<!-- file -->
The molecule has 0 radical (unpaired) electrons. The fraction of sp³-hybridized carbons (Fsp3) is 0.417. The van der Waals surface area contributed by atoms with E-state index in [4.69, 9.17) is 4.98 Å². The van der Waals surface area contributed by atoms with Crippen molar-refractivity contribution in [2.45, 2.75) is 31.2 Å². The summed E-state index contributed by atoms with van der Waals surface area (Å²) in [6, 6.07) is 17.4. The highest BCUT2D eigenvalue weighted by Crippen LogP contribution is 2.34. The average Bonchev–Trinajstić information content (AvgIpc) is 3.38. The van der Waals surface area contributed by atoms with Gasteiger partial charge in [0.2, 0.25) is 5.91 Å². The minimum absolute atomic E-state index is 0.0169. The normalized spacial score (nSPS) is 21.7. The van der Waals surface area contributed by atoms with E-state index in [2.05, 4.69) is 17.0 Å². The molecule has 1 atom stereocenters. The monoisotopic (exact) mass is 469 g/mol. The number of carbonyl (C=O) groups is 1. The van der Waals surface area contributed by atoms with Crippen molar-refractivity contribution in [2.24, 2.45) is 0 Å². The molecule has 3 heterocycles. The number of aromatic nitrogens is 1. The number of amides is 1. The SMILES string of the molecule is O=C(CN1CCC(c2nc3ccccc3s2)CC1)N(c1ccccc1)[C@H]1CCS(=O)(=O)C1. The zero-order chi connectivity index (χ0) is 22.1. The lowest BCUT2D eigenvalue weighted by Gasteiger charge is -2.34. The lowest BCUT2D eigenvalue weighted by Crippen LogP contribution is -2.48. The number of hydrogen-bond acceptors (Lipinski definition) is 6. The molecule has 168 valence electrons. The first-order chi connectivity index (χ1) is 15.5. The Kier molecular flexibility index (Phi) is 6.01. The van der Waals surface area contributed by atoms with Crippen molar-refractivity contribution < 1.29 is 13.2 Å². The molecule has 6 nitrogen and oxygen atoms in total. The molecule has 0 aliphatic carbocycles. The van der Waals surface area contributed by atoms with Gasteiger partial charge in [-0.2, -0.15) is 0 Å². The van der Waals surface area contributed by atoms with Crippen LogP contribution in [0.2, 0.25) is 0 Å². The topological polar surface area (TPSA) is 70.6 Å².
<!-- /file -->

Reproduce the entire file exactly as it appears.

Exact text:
The molecule has 0 radical (unpaired) electrons. The fraction of sp³-hybridized carbons (Fsp3) is 0.417. The van der Waals surface area contributed by atoms with E-state index in [4.69, 9.17) is 4.98 Å². The van der Waals surface area contributed by atoms with Crippen molar-refractivity contribution in [2.45, 2.75) is 31.2 Å². The summed E-state index contributed by atoms with van der Waals surface area (Å²) in [6, 6.07) is 17.4. The highest BCUT2D eigenvalue weighted by Crippen LogP contribution is 2.34. The average Bonchev–Trinajstić information content (AvgIpc) is 3.38. The van der Waals surface area contributed by atoms with Gasteiger partial charge in [0.2, 0.25) is 5.91 Å². The minimum absolute atomic E-state index is 0.0169. The normalized spacial score (nSPS) is 21.7. The van der Waals surface area contributed by atoms with E-state index in [2.05, 4.69) is 17.0 Å². The molecule has 1 atom stereocenters. The monoisotopic (exact) mass is 469 g/mol. The number of carbonyl (C=O) groups is 1. The van der Waals surface area contributed by atoms with Crippen molar-refractivity contribution in [2.24, 2.45) is 0 Å². The molecule has 3 heterocycles. The number of aromatic nitrogens is 1. The number of amides is 1. The SMILES string of the molecule is O=C(CN1CCC(c2nc3ccccc3s2)CC1)N(c1ccccc1)[C@H]1CCS(=O)(=O)C1. The zero-order chi connectivity index (χ0) is 22.1. The lowest BCUT2D eigenvalue weighted by Gasteiger charge is -2.34. The lowest BCUT2D eigenvalue weighted by Crippen LogP contribution is -2.48. The number of hydrogen-bond acceptors (Lipinski definition) is 6. The molecule has 168 valence electrons. The first-order chi connectivity index (χ1) is 15.5. The Kier molecular flexibility index (Phi) is 6.01. The van der Waals surface area contributed by atoms with Crippen molar-refractivity contribution < 1.29 is 13.2 Å². The molecule has 6 nitrogen and oxygen atoms in total. The molecule has 0 aliphatic carbocycles. The van der Waals surface area contributed by atoms with Gasteiger partial charge in [-0.2, -0.15) is 0 Å². The van der Waals surface area contributed by atoms with Crippen LogP contribution in [0.2, 0.25) is 0 Å². The topological polar surface area (TPSA) is 70.6 Å².